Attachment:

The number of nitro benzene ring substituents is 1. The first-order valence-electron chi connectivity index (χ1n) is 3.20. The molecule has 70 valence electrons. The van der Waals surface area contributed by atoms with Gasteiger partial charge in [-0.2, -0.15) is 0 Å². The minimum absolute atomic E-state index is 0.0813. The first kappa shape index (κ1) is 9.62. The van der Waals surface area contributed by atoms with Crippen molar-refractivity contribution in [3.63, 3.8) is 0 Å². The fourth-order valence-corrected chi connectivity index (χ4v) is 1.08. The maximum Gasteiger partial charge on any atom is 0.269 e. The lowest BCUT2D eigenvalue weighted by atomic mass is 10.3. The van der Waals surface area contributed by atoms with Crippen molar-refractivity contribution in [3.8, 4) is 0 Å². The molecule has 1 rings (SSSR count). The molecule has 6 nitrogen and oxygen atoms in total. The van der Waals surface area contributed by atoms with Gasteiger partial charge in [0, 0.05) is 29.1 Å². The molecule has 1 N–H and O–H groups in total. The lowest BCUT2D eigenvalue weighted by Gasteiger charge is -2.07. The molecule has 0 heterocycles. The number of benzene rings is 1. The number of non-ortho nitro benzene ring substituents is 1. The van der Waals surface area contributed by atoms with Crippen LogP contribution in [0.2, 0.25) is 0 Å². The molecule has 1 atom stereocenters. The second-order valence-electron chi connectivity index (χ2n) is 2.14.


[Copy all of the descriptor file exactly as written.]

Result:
The number of nitro benzene ring substituents is 1. The first-order valence-electron chi connectivity index (χ1n) is 3.20. The molecule has 70 valence electrons. The van der Waals surface area contributed by atoms with Gasteiger partial charge in [-0.2, -0.15) is 0 Å². The minimum absolute atomic E-state index is 0.0813. The first kappa shape index (κ1) is 9.62. The van der Waals surface area contributed by atoms with Crippen molar-refractivity contribution in [3.63, 3.8) is 0 Å². The fourth-order valence-corrected chi connectivity index (χ4v) is 1.08. The maximum Gasteiger partial charge on any atom is 0.269 e. The lowest BCUT2D eigenvalue weighted by atomic mass is 10.3. The van der Waals surface area contributed by atoms with Crippen molar-refractivity contribution in [3.8, 4) is 0 Å². The molecule has 1 rings (SSSR count). The molecule has 6 nitrogen and oxygen atoms in total. The van der Waals surface area contributed by atoms with Gasteiger partial charge in [0, 0.05) is 29.1 Å². The molecule has 1 N–H and O–H groups in total. The lowest BCUT2D eigenvalue weighted by Gasteiger charge is -2.07. The molecule has 0 heterocycles. The number of benzene rings is 1. The number of non-ortho nitro benzene ring substituents is 1. The van der Waals surface area contributed by atoms with Crippen LogP contribution in [0.2, 0.25) is 0 Å². The molecule has 1 atom stereocenters. The second-order valence-electron chi connectivity index (χ2n) is 2.14.